Is It Too Noisy for My Baby to Sleep?

Infant Sleep · Sleep Safety

There are two opposing opinions when it comes to what baby needs to sleep well: those who want everything quiet and those who think making noise is not only okay, but good because baby’s will learn to sleep through anything.

But the truth is somewhere in the middle (isn’t it always?).

What kind of noises can disrupt baby’s sleep?

It’s hard to remove all noises from a sleep environment, and keep in mind the womb was not a quiet place! However, there is a difference between low consistent noise and sudden loud or changing noises. Honking cars or sirens, dogs barking, door bells or phones ringing, loud talking or kids playing can all cause sleep disruptions.

So how quiet does it need to be?

The answer is: as quiet as you can make it and still live life. The same noises that would disrupt your sleep are likely to disrupt your baby’s sleep.

The Down Side Of Too Quiet

There is something to the belief that baby’s will adjust to noise levels. If you stop all life and noise at nap times, then small noises that he might otherwise be able to sleep through because they are commonplace will become disturbances that cause waking needlessly. A consistent type of noise we often recommend to families for sleep times is white noise. Naturally produced white noise from a fan or Dohm sound machine can buffer outside noises and aid in sound sleep.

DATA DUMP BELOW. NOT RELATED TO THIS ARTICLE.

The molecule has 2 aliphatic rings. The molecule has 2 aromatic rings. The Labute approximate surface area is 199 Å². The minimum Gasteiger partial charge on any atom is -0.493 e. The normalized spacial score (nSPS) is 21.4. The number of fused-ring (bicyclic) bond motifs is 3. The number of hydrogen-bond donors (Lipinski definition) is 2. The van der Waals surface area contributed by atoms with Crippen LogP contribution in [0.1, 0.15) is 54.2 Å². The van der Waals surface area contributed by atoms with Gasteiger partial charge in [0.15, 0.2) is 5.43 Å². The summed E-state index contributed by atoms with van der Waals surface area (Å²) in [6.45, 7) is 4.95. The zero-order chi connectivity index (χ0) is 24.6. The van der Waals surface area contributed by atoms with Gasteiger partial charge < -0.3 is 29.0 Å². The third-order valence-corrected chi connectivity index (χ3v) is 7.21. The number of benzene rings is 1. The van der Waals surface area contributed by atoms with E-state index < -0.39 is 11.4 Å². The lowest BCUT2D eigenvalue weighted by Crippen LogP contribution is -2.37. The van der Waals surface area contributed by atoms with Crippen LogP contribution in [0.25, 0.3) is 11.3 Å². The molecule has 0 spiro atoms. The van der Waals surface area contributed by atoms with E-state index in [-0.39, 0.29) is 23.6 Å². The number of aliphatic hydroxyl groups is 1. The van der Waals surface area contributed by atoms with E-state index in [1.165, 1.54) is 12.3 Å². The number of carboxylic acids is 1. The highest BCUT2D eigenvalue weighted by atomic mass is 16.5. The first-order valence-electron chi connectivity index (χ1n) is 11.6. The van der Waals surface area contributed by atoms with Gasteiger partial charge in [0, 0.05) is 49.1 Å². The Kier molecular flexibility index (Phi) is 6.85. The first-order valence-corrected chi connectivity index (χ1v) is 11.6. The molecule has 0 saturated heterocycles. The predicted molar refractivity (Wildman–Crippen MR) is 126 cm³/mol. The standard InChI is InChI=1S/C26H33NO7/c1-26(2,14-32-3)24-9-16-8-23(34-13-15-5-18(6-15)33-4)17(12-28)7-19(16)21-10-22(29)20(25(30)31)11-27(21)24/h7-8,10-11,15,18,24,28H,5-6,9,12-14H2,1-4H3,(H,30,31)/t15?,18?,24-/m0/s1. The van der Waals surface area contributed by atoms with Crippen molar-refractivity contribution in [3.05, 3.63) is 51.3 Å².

The Myth Of Light Sleepers

Some parents will say they have light sleepers who awake at the slightest change.

Often, light sleepers are more affected by noise because of the conditions in which a child falls asleep.

When a baby is lulled to sleep through rocking or walking or nursing, a change in environment (such as from your warm arms to a cool crib) will jar them awake.  Similarly, if they are jarred awake in their crib because of a loud noise and they fell asleep in your arms, they may be confused and have a hard time falling back to sleep in a different place than they fell asleep initially. It’s not a creak in the floor or the sound of the door closing that woke them up all – it is a change in sleep environment and a change in onset of sleep.

This isn’t light sleeping; it’s that your baby isn’t falling and cycling through sleep independently.

Turning “Light Sleepers” Into Independent Sleepers

More important than the noise levels in your home or your surrounding environment is teaching your child healthy sleep habits.

Once you teach your baby how to fall asleep, even when they are jolted awake they’ll be able to settle again. These sleep habits aren’t just making for an easier bedtime and more rest for a tired parent; they are equipping them to live well rested lives.

The key takeaways when it comes to noise and sleep: 1. try to limit (where you can) loud noises during sleep times 2. maintain your normal every day noises so you aren’t tiptoeing around 3. consider enhancing sleep environments with white noise, and 4. healthy, sleep habits turn “light sleepers” into well rested babies!

Download Our Safe Sleep Guide